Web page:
Schools likely will earn top state report card grade
Hilliard City Schools officials say it is likely the district will earn the highest possible rating of "Excellent with Distinction" when the Ohio Department of Education releases its final state report card grades later this school year.
The ODE released more preliminary results Sept. 26 to augment the preliminary information given to school districts in July. The final results are still on hold as the ODE works with State Auditor Dave Yost to investigate allegations of tampering with student-attendance data against Columbus City Schools, Toledo Public Schools and the Lockland School District near Cincinnati.
If the final results give Hilliard an "Excellent with Distinction," A-plus grade, it will be the fifth consecutive year Hilliard has earned the top rating. The ODE added "with distinction" to its ratings five years ago, and only 15 school districts in Ohio have received the highest rating for four consecutive years, according to district officials.
"This is simply another piece of the puzzle that shows Hilliard City Schools is achieving its mission of empowering students to thrive in the 21st century," Superintendent Dale McVey said in a district release.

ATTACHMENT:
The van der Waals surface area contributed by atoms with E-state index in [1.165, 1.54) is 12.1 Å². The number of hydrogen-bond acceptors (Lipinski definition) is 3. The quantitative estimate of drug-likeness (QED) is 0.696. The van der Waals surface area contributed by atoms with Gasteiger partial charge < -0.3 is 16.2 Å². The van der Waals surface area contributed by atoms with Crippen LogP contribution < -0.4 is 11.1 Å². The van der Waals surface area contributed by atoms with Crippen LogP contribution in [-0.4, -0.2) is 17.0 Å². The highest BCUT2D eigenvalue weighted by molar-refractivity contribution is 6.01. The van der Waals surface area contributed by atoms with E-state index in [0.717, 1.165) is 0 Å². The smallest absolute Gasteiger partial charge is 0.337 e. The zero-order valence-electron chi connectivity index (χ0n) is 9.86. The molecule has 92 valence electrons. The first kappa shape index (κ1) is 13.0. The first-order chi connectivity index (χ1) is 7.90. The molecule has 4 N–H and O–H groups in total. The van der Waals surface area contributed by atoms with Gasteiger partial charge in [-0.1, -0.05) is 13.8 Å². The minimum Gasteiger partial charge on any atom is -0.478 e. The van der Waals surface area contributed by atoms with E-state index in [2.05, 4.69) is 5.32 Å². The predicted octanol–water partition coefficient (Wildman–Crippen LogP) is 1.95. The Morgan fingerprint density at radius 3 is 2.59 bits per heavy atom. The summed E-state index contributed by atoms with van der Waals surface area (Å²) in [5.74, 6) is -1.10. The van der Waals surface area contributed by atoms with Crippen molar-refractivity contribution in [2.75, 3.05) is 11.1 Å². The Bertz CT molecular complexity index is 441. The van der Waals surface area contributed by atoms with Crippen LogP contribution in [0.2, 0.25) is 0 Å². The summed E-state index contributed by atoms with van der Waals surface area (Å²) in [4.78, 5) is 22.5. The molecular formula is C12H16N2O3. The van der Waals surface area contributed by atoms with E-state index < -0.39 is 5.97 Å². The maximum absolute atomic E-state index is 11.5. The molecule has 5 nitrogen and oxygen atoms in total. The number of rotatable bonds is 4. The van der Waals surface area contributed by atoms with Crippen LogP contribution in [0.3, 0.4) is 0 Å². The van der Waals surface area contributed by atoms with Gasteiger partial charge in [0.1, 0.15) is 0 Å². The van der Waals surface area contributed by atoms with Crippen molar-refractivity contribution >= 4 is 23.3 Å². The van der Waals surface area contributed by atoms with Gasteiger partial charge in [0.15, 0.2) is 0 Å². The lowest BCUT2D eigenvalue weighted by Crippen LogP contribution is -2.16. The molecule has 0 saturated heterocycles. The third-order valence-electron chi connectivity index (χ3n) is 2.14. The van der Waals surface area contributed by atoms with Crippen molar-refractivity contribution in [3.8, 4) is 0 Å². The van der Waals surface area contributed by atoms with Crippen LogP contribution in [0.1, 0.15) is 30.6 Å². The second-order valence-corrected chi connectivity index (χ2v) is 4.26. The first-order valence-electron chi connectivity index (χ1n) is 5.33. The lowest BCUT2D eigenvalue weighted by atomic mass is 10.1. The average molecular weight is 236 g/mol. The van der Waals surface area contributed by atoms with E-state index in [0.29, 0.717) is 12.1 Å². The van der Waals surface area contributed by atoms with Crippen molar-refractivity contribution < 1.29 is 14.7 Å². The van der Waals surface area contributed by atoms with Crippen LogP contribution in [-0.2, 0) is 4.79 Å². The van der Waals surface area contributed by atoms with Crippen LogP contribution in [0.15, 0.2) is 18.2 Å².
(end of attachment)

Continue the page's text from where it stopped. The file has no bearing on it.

The preliminary results released last week included three of the four components for the state report cards: state indicators, value-added measurement and adequate yearly progress. Preliminary performance index scores were released in July.
Hilliard met all 26 state indicators, 24 of which are test-based indicators. Two other indicators relate to attendance and graduation rates.
The value-added rating tracks students' academic progress from one year to the next. The district could still receive an "Excellent with Distinction" rating when the value-added rating is released with the final results in mid-August.
Adequate yearly progress measures student performances in the following subgroups: economically disadvantaged students; Asian or Pacific Islander students; black, non-Hispanic; Hispanic; American Indians or Alaskan natives; multiracial students; students with disabilities; students with limited English skills; and white, non-Hispanic.
The July results also gave the district its highest-ever performance index score of 104.4, an increase over last year's 103.5, which was an increase over the previous year's 101.9.
The performance index is a weighted average that includes all tested subjects and the number of untested students, with the greatest weight given to advanced scores, according to the ODE.
Combining all four segments of preliminary results allows the district to project an "Excellent with Distinction" ranking, district spokeswoman Amanda Morris said.
"(We are) confident in the validity of our data,"McVey wrote in a letter to parents. "We have multiple checks and balances in place and are always looking to enhance the security of our processes to ensure that we have accurate and reliable information. ...
"There is still more data from the ODE that we do not have yet that will provide more insights as to the progress of our schools and individual students.
"We will use this information to continue to refine our practices, strengthen our academic initiatives and move toward more progress for our students."